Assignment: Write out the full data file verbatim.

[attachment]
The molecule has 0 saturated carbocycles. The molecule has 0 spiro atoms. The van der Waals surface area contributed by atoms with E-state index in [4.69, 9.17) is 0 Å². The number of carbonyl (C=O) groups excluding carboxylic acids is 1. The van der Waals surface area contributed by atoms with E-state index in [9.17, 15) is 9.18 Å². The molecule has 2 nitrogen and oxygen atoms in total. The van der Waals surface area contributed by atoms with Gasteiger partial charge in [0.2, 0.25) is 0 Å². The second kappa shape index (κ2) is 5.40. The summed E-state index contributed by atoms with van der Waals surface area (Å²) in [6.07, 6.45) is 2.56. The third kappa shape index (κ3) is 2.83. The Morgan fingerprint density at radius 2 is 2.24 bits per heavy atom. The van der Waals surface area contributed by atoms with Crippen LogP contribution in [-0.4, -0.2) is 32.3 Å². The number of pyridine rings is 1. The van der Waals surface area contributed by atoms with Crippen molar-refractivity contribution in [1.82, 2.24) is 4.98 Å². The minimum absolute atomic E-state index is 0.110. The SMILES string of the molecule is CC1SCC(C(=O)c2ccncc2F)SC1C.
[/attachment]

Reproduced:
The molecule has 0 saturated carbocycles. The molecule has 0 spiro atoms. The van der Waals surface area contributed by atoms with E-state index in [4.69, 9.17) is 0 Å². The number of carbonyl (C=O) groups excluding carboxylic acids is 1. The van der Waals surface area contributed by atoms with E-state index in [9.17, 15) is 9.18 Å². The molecule has 2 nitrogen and oxygen atoms in total. The van der Waals surface area contributed by atoms with Gasteiger partial charge in [0.2, 0.25) is 0 Å². The second kappa shape index (κ2) is 5.40. The summed E-state index contributed by atoms with van der Waals surface area (Å²) in [6.07, 6.45) is 2.56. The third kappa shape index (κ3) is 2.83. The Morgan fingerprint density at radius 2 is 2.24 bits per heavy atom. The van der Waals surface area contributed by atoms with Crippen LogP contribution in [-0.4, -0.2) is 32.3 Å². The number of pyridine rings is 1. The van der Waals surface area contributed by atoms with Crippen molar-refractivity contribution in [1.82, 2.24) is 4.98 Å². The minimum absolute atomic E-state index is 0.110. The SMILES string of the molecule is CC1SCC(C(=O)c2ccncc2F)SC1C.